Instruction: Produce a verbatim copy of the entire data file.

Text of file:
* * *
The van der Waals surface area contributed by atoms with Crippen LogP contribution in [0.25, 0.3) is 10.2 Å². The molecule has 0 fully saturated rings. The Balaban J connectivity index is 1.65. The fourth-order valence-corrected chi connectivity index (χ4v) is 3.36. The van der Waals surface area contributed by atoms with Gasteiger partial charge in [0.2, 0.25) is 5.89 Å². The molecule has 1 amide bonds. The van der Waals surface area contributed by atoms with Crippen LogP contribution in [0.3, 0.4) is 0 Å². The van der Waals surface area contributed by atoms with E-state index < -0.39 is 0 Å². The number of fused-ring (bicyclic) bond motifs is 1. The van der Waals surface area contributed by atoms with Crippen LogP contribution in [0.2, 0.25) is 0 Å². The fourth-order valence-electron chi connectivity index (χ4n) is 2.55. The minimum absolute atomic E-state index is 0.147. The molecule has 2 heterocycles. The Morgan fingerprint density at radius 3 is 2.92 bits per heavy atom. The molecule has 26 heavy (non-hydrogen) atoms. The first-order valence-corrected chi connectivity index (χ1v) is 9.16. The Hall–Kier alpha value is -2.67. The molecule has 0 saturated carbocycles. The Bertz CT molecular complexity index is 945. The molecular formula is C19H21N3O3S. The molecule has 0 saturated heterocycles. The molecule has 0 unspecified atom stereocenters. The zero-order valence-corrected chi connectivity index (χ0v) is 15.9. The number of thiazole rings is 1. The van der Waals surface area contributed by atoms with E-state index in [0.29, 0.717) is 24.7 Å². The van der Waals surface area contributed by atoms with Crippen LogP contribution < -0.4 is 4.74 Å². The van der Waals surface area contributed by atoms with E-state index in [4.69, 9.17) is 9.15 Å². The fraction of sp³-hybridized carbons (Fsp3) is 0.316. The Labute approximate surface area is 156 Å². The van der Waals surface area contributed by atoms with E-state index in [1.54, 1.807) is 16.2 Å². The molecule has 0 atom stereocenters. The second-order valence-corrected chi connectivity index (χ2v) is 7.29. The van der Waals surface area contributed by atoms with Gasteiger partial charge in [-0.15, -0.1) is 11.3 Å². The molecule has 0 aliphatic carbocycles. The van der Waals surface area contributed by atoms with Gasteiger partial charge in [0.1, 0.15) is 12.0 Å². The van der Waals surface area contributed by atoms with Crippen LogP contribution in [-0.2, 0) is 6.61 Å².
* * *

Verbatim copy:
The van der Waals surface area contributed by atoms with Crippen LogP contribution in [0.25, 0.3) is 10.2 Å². The molecule has 0 fully saturated rings. The Balaban J connectivity index is 1.65. The fourth-order valence-corrected chi connectivity index (χ4v) is 3.36. The van der Waals surface area contributed by atoms with Gasteiger partial charge in [0.2, 0.25) is 5.89 Å². The molecule has 1 amide bonds. The van der Waals surface area contributed by atoms with Crippen LogP contribution in [0.3, 0.4) is 0 Å². The van der Waals surface area contributed by atoms with E-state index < -0.39 is 0 Å². The number of fused-ring (bicyclic) bond motifs is 1. The van der Waals surface area contributed by atoms with Crippen LogP contribution in [0.2, 0.25) is 0 Å². The fourth-order valence-electron chi connectivity index (χ4n) is 2.55. The minimum absolute atomic E-state index is 0.147. The molecule has 2 heterocycles. The Morgan fingerprint density at radius 3 is 2.92 bits per heavy atom. The molecule has 26 heavy (non-hydrogen) atoms. The first-order valence-corrected chi connectivity index (χ1v) is 9.16. The Hall–Kier alpha value is -2.67. The molecule has 0 saturated carbocycles. The Bertz CT molecular complexity index is 945. The molecular formula is C19H21N3O3S. The molecule has 0 saturated heterocycles. The molecule has 0 unspecified atom stereocenters. The zero-order valence-corrected chi connectivity index (χ0v) is 15.9. The number of thiazole rings is 1. The van der Waals surface area contributed by atoms with E-state index in [0.29, 0.717) is 24.7 Å². The van der Waals surface area contributed by atoms with Crippen LogP contribution < -0.4 is 4.74 Å². The van der Waals surface area contributed by atoms with E-state index in [4.69, 9.17) is 9.15 Å². The fraction of sp³-hybridized carbons (Fsp3) is 0.316. The Labute approximate surface area is 156 Å². The van der Waals surface area contributed by atoms with E-state index in [1.54, 1.807) is 16.2 Å². The molecule has 0 atom stereocenters. The second-order valence-corrected chi connectivity index (χ2v) is 7.29. The van der Waals surface area contributed by atoms with Gasteiger partial charge in [-0.15, -0.1) is 11.3 Å². The molecule has 0 aliphatic carbocycles. The van der Waals surface area contributed by atoms with Gasteiger partial charge in [0.1, 0.15) is 12.0 Å². The van der Waals surface area contributed by atoms with Crippen LogP contribution in [-0.2, 0) is 6.61 Å².